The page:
skip to main content
OSTI.GOV title logo U.S. Department of Energy
Office of Scientific and Technical Information

Title: Evaluating the Upset Protrusion Joining (UPJ) Method to Join Magnesium Castings to Dissimilar Metals

Abstract

This presentation discusses advantages and best practices for incorporating magnesium in automotive component applications to achieve substantial mass reduction, as well as some of the key challenges with respect to joining, coating, and galvanic corrosion, before providing an introduction and status update of the U.S. Department of Energy and Department of Defense jointly sponsored Upset Protrusion Joining (UPJ) process development and evaluation project. This update includes sharing performance results of a benchmark evaluation of the self-pierce riveting (SPR) process for joining dissimilar magnesium (Mg) to aluminum (Al) materials in four unique coating configurations before introducing the UPJ concept and comparing performance results of the joints made with the UPJ process to those made with the SPR process. Key results presented include: The benchmark SPR process can produce good joints in the MgAM60B-Al 6013 joint configuration with minimal cracking in the Mg coupons if the rivet is inserted from the Mg side into the Al side; Numerous bare Mg to bare Al joints made with the SPR process separated after only 6-wks of accelerated corrosion testing due to fracture of the rivet as a result of hydrogen embrittlement; For the same joint configurations, UPJ demonstrated substantially higher pre-corrosion joint strengths andmore » post-corrosion joint strengths, primarily because of the larger diameter protrusion compared to smaller SPR rivet diameter and reduced degradation due to accelerated corrosion exposure; As with the SPR process, numerous bare Mg to bare Al joints made with the UPJ process also separated after 6-wks of accelerated corrosion testing, but unlike the SPR experience, the UPJ joints experienced degradation of the boss and head because of galvanic corrosion of the Mg casting, not hydrogen embrittlement of the steel rivet; In the configuration where both the Mg and Al were pretreated with Alodine 5200 prior to joining and the complete assembly was powder-coated afterwards, the UPJ process showed substantial improvement in corrosion performance compared to SPR where many SPR joints had separated after only 6-wks of exposure, but none of the UPJ joints had separated even after 8-wis; and In the cases where the Al panel was coated prior to joining to the pretreated Mg coupons, neither the SPR or UPJ joints showed any joint separation or substantial joint performance degradation even after 12-wks of accelerated corrosion exposure.« less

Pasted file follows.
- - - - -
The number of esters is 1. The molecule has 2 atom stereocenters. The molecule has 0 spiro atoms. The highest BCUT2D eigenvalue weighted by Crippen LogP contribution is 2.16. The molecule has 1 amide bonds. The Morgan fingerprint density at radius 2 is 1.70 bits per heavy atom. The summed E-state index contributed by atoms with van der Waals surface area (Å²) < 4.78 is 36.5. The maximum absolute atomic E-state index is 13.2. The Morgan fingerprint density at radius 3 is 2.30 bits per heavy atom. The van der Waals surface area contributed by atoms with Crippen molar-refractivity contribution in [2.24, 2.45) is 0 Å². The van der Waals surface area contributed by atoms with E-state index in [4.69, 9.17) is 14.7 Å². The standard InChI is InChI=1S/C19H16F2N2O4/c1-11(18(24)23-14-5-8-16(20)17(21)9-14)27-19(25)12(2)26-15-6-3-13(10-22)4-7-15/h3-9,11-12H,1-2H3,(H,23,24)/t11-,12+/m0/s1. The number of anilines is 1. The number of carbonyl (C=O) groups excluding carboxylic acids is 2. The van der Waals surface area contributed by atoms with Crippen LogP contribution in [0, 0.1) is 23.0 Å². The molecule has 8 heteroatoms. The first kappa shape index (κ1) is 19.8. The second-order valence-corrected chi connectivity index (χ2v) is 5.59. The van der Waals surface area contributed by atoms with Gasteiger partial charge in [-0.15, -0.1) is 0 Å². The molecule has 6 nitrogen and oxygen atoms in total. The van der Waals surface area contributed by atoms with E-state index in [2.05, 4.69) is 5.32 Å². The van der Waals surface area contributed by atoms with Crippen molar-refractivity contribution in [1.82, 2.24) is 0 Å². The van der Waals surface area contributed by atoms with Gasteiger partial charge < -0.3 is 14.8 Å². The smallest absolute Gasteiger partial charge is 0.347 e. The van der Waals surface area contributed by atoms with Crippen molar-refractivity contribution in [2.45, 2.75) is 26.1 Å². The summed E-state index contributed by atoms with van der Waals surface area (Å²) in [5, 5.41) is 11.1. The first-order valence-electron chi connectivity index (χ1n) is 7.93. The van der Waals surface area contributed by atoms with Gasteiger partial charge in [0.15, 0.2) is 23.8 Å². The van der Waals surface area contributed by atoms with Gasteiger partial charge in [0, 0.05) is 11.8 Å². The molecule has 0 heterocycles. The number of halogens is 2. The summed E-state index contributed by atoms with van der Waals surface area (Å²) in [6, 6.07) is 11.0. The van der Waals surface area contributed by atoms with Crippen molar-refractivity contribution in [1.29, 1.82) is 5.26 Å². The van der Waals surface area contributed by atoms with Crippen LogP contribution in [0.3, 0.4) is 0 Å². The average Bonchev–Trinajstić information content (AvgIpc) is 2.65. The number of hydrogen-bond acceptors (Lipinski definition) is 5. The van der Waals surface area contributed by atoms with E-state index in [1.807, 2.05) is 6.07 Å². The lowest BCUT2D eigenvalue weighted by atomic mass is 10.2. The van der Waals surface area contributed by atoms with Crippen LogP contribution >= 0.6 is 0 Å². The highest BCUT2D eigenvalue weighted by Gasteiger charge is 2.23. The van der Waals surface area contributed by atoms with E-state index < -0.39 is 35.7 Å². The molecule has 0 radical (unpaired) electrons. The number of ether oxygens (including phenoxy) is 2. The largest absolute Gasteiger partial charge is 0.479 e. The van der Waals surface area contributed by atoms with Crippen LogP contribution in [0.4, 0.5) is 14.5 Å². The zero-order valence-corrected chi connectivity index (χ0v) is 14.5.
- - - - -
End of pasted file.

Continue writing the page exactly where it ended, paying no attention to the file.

Authors:
 [1]
  1. FCA US LLC, Auburn Hills, MI (United States)
Publication Date:
Research Org.:
FCA US LLC, Auburn Hills, MI (United States)
Sponsoring Org.:
USDOE Office of Energy Efficiency and Renewable Energy (EERE), Vehicle Technologies Office (EE-3V)
Contributing Org.:
AET Integration, Inc.; Automotive Partnership Canada (APC); Canmet materials (CMAT); Henrob; McMaster University
OSTI Identifier:
1395239
Report Number(s):
DOE-FCA-0006442-3
DOE Contract Number:  
EE0006442
Resource Type:
Conference
Resource Relation:
Conference: 3rd Global Lightweight Vehicle Manufacturing Summit, Detroit, MI (United States)
Country of Publication:
United States
Language:
English
Subject:
36 MATERIALS SCIENCE; magnesium; Mg; joining; UPJ; Upset Protrusion Joining; dissimilar material; dissimilar metal; mixed material; mixed metal